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The research firm TABB Group has released a new report that states the first use cases of the blockchain technology across capital markets may be expected in Q2 of 2016.
The new study, prepared by TABB Group, says the adoption of the blockchain within capital markets is expected in the near future. According to the company’s research analyst, Shagun Bali, the application of the technology is a matter of “when, and not if”, with first use cases anticipated as early as Q2 of 2016.
The report, called “Blockchain Technology: Pushing the Envelope in FinTech”, offers an overview of the major industry players, describes the advantages of the blockchain technology and provides timelines for five use cases.
Bali states the blockchain has the potential to improve electronic transactions on capital markets by using cryptographically secured networks, thus eliminating the need for third party intermediaries. The key benefits of the technology include higher speed, increased liquidity and lower cost of transactions. Besides, the complete automation of the process reduces the risk of human error.
The adoption of the technology for syndicated loans, the report states, is predicted in Q2 2016, while use cases for derivatives are expected not earlier than in 2-5 years. Meantime, the adoption of the technology for equity clearing may take up to 10 years.
“Within capital markets, a number of top use cases are coming to the fore, opening new opportunities for efficiency and generating revenue from greenfield projects, including private equity, interbank payments and corporate debt, among others,” the research reads.
Financial institutions are now studying the future applications of the technology, focusing on three inefficient markets: interbank payments, syndicated loans and equity shares. In 2015, the overall investment in blockchain startups totaled $66.8 million. In comparison, in 2013 and 2014 the amount of funds raised by fintech companies amounted to $51.2 million.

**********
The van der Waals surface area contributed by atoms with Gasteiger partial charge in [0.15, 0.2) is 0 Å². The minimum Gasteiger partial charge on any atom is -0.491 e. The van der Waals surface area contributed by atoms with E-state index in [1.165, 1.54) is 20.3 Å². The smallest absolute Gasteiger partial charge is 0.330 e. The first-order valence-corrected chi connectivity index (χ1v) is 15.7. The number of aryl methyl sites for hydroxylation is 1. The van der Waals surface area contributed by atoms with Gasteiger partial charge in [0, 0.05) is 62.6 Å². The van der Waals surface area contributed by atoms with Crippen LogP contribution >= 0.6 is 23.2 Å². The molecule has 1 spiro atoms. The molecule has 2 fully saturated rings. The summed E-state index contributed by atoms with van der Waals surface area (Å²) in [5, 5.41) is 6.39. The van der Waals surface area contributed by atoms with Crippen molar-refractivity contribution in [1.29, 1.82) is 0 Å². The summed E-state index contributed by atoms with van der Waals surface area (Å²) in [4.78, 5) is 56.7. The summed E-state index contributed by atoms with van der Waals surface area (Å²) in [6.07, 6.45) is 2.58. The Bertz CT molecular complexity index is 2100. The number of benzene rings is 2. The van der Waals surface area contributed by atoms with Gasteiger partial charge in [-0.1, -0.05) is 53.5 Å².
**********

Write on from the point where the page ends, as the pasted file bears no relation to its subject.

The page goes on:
“The blockchain landscape and evolving ecosystem present a unique opportunity and a fundamental foundational element for additional innovation in financial markets. However, further due diligence for defining industry standards with regards to settlement, counterparty and other transactional risks involved are critical,” Bali said.
Although many in the industry believe the technology will replace all clearing houses, such as London Clearing House (LCH) and Depository Trust & Clearing Corporation (DTCC), Bali says it is unlikely to happen. Instead, blockchain may only drive their growth and improve their processes.
“As it evolves and matures, blockchain and/or distributed ledger technology will allow these institutions to improvise on existing systems and processes,” the report reads.
The report also covers the problems of the blockchain’s further development that should be overcome, including lack of regulatory framework. “Blockchain requires further due diligence for defining industry standards with regards to settlement, counterparty and other transactional risks involved. The market needs regulations to maintaining a balance between security and future mass-market blockchain scalability.”
Last week, bitcoin showed one of the most huge price surges over the last months, escalating to over $500. According to bitcoinity.org, the bitcoin trading volume reached 14.4 million bitcoins during the week, what is its highest level ever. The figure is equal to the total number of digital currency in circulation. Notably, most of the trading volume comes out of Chinese exchanges.